The infused liquor showed a pale gold in the glass. The nose provided fresh, delicate aromas of honey, flowers, malt, toast, wood, citrus, and grapes. In the mouth, I picked up delicately layered notes of honey, toast, malt, wood, orange zest, grapes, flowers, mild spices (perhaps a bit of cinnamon and nutmeg), and herbs. The finish was distinctly floral and mildly spicy, with nice grape, orange zest, and malt flavors. The tea held up to resteeping fairly well, but I did not take it further than three infusions (I know that resteeping Darjeeling is starting to become popular in some circles, but I typically do not resteep black teas of this type unless specifically recommended by the merchant). Later infusions provided a smoother and more distinct honey note with pleasant floral, spice, orange zest, and grape flavors.
All in all, I’m not quite sure how I feel about my experience with this tea and I do not think I would go out of my way to purchase it again. As at least one other reviewer noted, it can be very finicky, and one really has to watch the steep time and temperature closely in order to get the best results from this tea. This was the first tea I have had in a long time that I found to be a little bit of a chore to prepare and drink. The aromas and flavors are pleasant, but they are very light, and to me, such mild, mellow flavor is not much of a payoff if I have to watch this tea like a hawk when I’m brewing it. I can understand why people like this tea, and I wouldn’t recommend that curious drinkers avoid it by any means, but being the type of person who prefers more robust black teas, I am most likely not going to revisit a tea that I found to be a bit troublesome to prepare while not offering me something resembling the depth of aromas and flavors I typically enjoy.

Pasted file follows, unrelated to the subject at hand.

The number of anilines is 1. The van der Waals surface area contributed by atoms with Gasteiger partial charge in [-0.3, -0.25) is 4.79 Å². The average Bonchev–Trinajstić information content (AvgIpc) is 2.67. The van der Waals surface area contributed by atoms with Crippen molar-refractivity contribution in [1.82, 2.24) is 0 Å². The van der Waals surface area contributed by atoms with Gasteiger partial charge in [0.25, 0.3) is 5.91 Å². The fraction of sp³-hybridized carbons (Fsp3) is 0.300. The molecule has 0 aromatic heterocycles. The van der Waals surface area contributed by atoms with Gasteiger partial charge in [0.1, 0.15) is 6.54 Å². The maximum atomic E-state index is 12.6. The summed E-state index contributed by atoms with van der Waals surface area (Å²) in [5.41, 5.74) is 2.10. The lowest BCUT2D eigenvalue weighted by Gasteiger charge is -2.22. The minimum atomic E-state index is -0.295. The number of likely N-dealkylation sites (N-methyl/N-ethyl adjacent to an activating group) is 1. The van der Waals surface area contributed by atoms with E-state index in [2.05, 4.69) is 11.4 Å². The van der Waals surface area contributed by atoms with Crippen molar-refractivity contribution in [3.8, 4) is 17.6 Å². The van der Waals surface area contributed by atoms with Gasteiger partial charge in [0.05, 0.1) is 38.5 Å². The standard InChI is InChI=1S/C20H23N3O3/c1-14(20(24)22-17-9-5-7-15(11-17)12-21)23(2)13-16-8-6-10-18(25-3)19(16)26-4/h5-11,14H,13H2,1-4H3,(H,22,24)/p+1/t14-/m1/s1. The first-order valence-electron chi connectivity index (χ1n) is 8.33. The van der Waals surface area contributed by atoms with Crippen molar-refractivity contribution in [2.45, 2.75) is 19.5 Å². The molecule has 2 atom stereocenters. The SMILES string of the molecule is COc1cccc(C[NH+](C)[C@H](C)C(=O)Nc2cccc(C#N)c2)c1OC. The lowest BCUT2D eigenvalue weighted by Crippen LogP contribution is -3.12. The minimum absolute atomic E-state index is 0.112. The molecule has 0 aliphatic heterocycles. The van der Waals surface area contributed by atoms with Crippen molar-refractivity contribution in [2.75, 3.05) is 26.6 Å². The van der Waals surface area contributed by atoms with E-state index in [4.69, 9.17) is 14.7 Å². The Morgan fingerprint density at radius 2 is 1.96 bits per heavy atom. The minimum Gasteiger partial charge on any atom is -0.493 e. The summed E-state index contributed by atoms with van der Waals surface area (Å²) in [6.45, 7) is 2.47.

Flavors: Flowers, Grapes, Herbs, Honey, Malt, Orange Zest, Spices, Toast, Wood
I’m just finishing my third steep of this. It holds up pretty well to resteepings, and I think that the second was probably the best. It is just a bit finicky so the water temperature and steep times really need to be watched, but when it comes out good, it’s great. The first steep was a bit vegetal, but the second was distinctly sweeter and reminded me of apples a little.
Never realized that Darjeeling could be so light with a fresh smooth taste to it and not the sharp taste to it that turned me off very early on in my tea days. The leaves appear to be a bit on the green side and honestly this Darjeeling seems a bit more like an oolong than a black tea in many ways. I was able to get a second infusion out of the leaves but the second infusion was not as smooth and more astringent so I’d recommend against doing so.